BOXING / EARL GUSTKEY : Fraser Took His Shows to the Suburbs

In 1948, Don Fraser was a copy boy in The Times' sports department and was occasionally assigned to cover boxing matches.

He was only three years out of Manual Arts High, but was already troubled by his career direction. Writing about boxing, he figured, was no way to make an honest living.

So he became a boxing publicist, and later a promoter.

"I became the publicist for Hollywood Legion Stadium in 1952, but I got my big break when Jack Kent Cooke put me in charge of Forum boxing in 1970," said Fraser, 64, who will retire next month after 42 years in boxing.

For the past six years, Fraser has promoted the monthly boxing shows at the Irvine Marriott. His longtime event coordinator, Roy Englebrecht, will take over after Fraser's last show next month.

When Fraser staged his first Irvine show in 1985, it was an experiment. No one had ever tried boxing in the L.A. suburbs before, but Fraser noticed that new suburban hotels all seemed to have ballrooms in which 1,400 to 1,800 seats could be placed, around a ring.

"At that first 1985 show, we sold out in two weeks," he said. Fraser marketed the shows primarily in Irvine office buildings--to upwardly mobile types. Yuppie Boxing, some call it.

Whatever, it worked. He leaves Englebrecht with a mailing list of 1,300 who have been his regulars in recent years. Fraser avoided expensive, troublesome championship-level fights. Instead, he concentrated on well-matched bouts likely to produce action.

The result was one 1,400-seat sellout after another.

Not that Fraser has no experience with championship fights. When Forum boxing was in its heyday, in the early 1970s, Fraser was in charge. His meal ticket then was Ruben Olivares, who three times put more than 18,000 in the Forum.

And when the second Muhammad Ali-Ken Norton fight fizzled in San Diego, Fraser got it.

"The promoter in San Diego had some problems, and I said to Jack Kent Cooke: 'We can do this, let's get it.' "

The result was one of modern boxing's most memorable heavyweight fights, won by Ali on a split decision. The gate that night, Sept. 10, 1973, was $548,000, a California boxing record that lasted until last year, when Tony Lopez and Jorge Paez drew $601,000 in Sacramento.

Fraser has done it all--boxing writer, publicist, promoter--and regulator. From 1981 to 1983, he was the chief executive officer of the California Athletic Commission.

He left his Forum post for the state commission post, a move he says now was a mistake.

"I figured I'd put in 10 years, get a state pension, then retire," he said. "But I wasn't born and bred in the state system. I couldn't handle it. New commissioners kept coming in, the bureaucracy . . . I didn't enjoy it at all."

And boxing today?

"Too many people are trying to run boxing, there's too much nonsense . . . too many cheap champions," he said.

"And I don't see any new, talented trainers coming into boxing. A guy can call himself a trainer, but then I watch some of these fighters and I wonder what these trainers could possibly be teaching them."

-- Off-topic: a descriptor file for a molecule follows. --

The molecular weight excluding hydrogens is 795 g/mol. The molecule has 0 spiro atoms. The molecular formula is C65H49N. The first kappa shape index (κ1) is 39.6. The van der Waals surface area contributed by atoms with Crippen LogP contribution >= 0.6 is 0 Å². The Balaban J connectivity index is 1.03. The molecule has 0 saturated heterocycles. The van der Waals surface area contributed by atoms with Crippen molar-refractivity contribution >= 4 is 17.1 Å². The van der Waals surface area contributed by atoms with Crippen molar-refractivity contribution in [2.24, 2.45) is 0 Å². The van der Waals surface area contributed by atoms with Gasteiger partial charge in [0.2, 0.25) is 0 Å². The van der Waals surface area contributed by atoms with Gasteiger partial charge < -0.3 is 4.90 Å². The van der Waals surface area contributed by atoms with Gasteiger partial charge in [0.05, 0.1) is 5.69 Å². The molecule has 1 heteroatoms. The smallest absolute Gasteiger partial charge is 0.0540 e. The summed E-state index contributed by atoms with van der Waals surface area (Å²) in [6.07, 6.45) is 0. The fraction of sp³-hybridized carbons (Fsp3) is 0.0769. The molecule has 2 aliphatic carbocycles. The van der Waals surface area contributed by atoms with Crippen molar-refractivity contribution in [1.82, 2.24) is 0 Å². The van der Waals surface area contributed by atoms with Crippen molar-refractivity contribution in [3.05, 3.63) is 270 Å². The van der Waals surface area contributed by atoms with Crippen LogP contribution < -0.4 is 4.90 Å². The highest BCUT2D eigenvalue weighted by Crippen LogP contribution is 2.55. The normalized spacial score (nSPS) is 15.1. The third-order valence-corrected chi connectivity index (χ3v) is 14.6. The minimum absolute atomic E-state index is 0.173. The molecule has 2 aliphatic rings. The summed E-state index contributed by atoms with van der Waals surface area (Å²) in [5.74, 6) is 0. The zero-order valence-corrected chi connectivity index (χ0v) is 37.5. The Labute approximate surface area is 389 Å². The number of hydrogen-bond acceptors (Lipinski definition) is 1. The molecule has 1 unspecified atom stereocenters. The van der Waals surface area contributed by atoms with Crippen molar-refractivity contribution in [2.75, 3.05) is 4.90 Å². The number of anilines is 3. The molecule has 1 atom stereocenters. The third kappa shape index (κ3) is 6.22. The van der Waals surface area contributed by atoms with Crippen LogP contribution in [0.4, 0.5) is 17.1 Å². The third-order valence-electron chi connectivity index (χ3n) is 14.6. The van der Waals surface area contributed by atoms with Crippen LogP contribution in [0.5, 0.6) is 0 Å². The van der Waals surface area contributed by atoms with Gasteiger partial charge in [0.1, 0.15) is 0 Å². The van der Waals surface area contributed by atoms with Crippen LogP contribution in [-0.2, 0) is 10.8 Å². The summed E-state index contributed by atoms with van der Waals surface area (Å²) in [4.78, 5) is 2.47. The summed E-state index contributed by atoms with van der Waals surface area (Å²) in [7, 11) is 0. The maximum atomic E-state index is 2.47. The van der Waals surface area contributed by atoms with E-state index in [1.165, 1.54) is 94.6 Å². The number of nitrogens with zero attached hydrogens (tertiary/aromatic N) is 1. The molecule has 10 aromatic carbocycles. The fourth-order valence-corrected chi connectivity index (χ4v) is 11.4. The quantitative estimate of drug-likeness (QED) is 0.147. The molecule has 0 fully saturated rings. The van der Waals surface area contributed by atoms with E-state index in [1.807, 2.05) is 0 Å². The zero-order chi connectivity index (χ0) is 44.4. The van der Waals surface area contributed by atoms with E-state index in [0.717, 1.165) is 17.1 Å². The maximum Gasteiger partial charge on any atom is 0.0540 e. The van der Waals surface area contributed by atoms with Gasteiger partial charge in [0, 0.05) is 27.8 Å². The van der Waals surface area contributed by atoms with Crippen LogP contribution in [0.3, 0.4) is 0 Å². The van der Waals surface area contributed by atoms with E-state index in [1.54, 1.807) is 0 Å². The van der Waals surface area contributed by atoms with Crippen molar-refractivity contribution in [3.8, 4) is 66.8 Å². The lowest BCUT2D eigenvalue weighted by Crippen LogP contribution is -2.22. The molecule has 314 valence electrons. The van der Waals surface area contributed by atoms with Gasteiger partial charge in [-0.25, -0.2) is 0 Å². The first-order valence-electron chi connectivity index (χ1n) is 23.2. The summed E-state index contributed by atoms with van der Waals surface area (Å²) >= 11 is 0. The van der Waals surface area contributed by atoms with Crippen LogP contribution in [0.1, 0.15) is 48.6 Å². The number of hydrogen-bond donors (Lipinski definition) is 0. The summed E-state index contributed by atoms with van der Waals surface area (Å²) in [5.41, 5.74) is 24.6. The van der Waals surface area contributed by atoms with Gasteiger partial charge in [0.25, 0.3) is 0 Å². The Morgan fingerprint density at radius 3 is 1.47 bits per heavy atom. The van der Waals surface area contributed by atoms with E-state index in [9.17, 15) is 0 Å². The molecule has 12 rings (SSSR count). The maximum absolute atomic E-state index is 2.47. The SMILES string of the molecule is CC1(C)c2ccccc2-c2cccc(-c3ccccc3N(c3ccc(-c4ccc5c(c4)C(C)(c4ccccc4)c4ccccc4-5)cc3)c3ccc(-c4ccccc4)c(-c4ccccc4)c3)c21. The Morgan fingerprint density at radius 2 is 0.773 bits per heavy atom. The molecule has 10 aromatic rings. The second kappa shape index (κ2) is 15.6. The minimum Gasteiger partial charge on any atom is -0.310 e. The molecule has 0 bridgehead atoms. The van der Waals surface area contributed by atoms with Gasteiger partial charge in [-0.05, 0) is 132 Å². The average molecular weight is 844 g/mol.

Fraser and his wife of 38 years, Ruth, live in North Hollywood but are house-hunting in Palm Springs. He hopes his won't be a complete retirement.

"I'd like to do some occasional boxing consulting, but nothing full time," he said.

Promoter Don King recently delivered on a promise to contribute a significant sum to the USO and the Red Cross from receipts of the March 18 Mike Tyson-Razor Ruddock I fight.

He recently presented $379,000 checks to the USO and the Red Cross in Washington.

"He (King) told us it was from Team Tyson and Julio Cesar Chavez," said Kevin McCarthy, executive director of the USO.

A USO news release said its $379,000 gift represented a share of the $33.4 million pay-per-view gross of Tyson-Ruddock I, and that Tyson and Chavez contributed $50,000 each to the sum.

Bob Maxey, chief executive officer of the MGM Grand Hotel now under construction in Las Vegas, says the facility will have 5,000 rooms and a 15,000-seat indoor sports arena/entertainment center. "It's going to be similar to Madison Square Garden," Maxey said of the arena, "and with it we'll take major prize fights in Las Vegas to a new level. The days of parking lot fights here are over."

Worth watching: The Forum's Z-card tonight: flyweight Ysaias Zamudio (25-3-1) of Blythe and super-bantamweight Rudy Zavala (12-0) of Rosemead.

Zamudio will fight Edgar Decena and Zavala will face Mark Brooks in the co-feature.

Zavala's manager, Herb Stone, hopes Zavala gets by Brooks tonight so he can push for a title fight with Forum regular Raul Perez, who recently won a super-bantamweight title at the Forum.

Quip of the week: Ex-light-heavyweight champion Billy Conn, now 74, while watching the recent Larry Holmes-Art Card heavyweight fight: "You know what? I could beat both of these guys . . . and I don't mean in 1941, I mean now."

Boxing Notes

Dr. Thomas Thaxter of Fresno, who is ill, resigned from the Athletic Commission Friday. . . . The World Boxing Hall of Fame banquet will be held Oct. 26 at the Los Angeles Airport Marriott. . . . Greg Haugen vs. Alfonso Perez Oct. 29 at the Country Club in Reseda. . . . Joe Byrd of Flint, Mich., coach of the 1992 U.S. Olympic boxing team, could very easily wind up with two sons on his team. Chris Byrd is ranked the No. 1 U.S. amateur middleweight by USA Boxing and Patrick Byrd is the No. 2 welterweight.

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